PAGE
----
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Sunday April 21, 2019

When was 43 grimston avenue built?

When was 43 grimston avenue built?

Asked on Feb 2 2014, General in Folkestone | Report content

Answers (2)

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  • Hi lfitzsimmons, This is a tricky one to get an exact answer for, but there are a number of different ways to find out an approximate date if you cannot find out precisely when the house was built. Primarily, though, you should look to contact the developer who built the property if you know who they are. They should keep details of when the property was constructed. If you have no luck here, then your next stop will be the Land Registry. While they are only able to give you information about the land itself and not specifically the properties, it can be useful in many cases. For example, if the house was first sold by the developer that built it, the Land Registry can give you info on when the ownership was transferred, and this will give you an approximate date for when the home was constructed. If you have no luck there, then your next port of call will be the local council, where you can find out when the land your home is built on was first granted planning permission. This should give you, again, an approximate date for when your home was first built. Then, if you own your own home, you could try contacting the surveyor who carried out the survey before you obtained a mortgage or the estate agent who sold you it, as there is always a chance that either of these two will have it noted down on their documents from when they were working with you. Many thanks, Scott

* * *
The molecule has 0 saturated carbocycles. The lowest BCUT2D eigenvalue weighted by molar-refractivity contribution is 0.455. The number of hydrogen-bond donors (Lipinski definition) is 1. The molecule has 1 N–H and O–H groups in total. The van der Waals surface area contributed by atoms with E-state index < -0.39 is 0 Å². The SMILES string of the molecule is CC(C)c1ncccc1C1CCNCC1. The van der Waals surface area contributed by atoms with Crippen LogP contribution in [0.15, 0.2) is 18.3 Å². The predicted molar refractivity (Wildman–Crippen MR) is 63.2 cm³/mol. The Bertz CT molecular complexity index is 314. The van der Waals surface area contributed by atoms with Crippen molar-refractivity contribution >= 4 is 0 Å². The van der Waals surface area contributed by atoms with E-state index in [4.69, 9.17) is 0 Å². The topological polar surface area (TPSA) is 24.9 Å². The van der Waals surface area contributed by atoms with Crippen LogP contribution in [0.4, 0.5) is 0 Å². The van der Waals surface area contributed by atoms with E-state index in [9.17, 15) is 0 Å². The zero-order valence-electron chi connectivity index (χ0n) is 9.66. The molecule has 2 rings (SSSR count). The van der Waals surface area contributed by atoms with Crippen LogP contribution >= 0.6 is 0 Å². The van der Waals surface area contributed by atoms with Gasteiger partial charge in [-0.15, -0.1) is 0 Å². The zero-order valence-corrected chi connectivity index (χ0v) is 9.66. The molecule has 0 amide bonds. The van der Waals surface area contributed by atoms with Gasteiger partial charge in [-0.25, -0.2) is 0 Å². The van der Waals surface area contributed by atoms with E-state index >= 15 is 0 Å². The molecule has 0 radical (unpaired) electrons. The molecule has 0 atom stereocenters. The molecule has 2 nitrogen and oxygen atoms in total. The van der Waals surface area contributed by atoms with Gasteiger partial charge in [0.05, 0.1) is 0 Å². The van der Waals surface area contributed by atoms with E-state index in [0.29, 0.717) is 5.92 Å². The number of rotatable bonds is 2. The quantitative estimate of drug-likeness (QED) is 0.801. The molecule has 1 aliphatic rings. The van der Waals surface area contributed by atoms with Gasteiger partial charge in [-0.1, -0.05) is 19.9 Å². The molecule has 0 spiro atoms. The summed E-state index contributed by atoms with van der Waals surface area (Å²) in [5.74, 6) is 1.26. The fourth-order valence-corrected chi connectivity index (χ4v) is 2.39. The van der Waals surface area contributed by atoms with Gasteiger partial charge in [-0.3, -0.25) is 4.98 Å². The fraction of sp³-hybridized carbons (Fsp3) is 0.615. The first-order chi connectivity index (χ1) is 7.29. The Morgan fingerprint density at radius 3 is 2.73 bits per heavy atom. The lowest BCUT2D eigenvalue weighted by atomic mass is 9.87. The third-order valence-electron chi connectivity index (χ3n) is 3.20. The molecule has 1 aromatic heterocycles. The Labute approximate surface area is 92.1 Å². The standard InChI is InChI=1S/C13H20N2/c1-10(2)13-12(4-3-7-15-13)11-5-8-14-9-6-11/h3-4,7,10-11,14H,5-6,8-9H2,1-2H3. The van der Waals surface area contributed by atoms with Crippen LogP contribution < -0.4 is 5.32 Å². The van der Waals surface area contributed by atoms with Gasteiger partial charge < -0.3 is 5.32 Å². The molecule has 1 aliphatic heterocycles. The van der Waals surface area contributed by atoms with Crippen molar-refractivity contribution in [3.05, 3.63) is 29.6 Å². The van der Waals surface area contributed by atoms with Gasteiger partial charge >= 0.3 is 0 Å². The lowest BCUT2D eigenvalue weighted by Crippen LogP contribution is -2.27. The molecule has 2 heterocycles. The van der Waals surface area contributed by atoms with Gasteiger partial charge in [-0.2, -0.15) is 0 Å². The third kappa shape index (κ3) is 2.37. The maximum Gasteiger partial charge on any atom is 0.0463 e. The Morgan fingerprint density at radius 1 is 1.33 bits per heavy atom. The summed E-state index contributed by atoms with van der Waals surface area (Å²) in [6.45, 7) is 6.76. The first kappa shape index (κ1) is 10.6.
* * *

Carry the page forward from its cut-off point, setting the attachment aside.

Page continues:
Answered on Feb 4 2014, Report content
  • We've updated some pointers to this commonly asked question: - Get a copy of the Title Register (see the link below); - See if there is a date on the Seller's Property Information Form or SPIF (if you can get hold of it); - Search 2,000 properties recorded in the 1862 Act register; - Check your local archives - such as parish records, county record offices or your local library; - Contact your local planning office at the council (note there might be a delay here); - Look at Census to find a first mention of the address (published every 10 years); - See if the property is on the National Heritage List for England or NHLE; - Explore historical Ordnance Survey maps; - Observe the architectural style and features of the property, such as the type of roof and position of windows. You can then Google search these features and get an idea of their age; - Contact your local history society or find an amateur historian who can help; - Find a local surveying firm who may be able to provide you with an idea of age. Thanks, Ruban

    Web reference:

    Answered on Mar 28 2019, Report content

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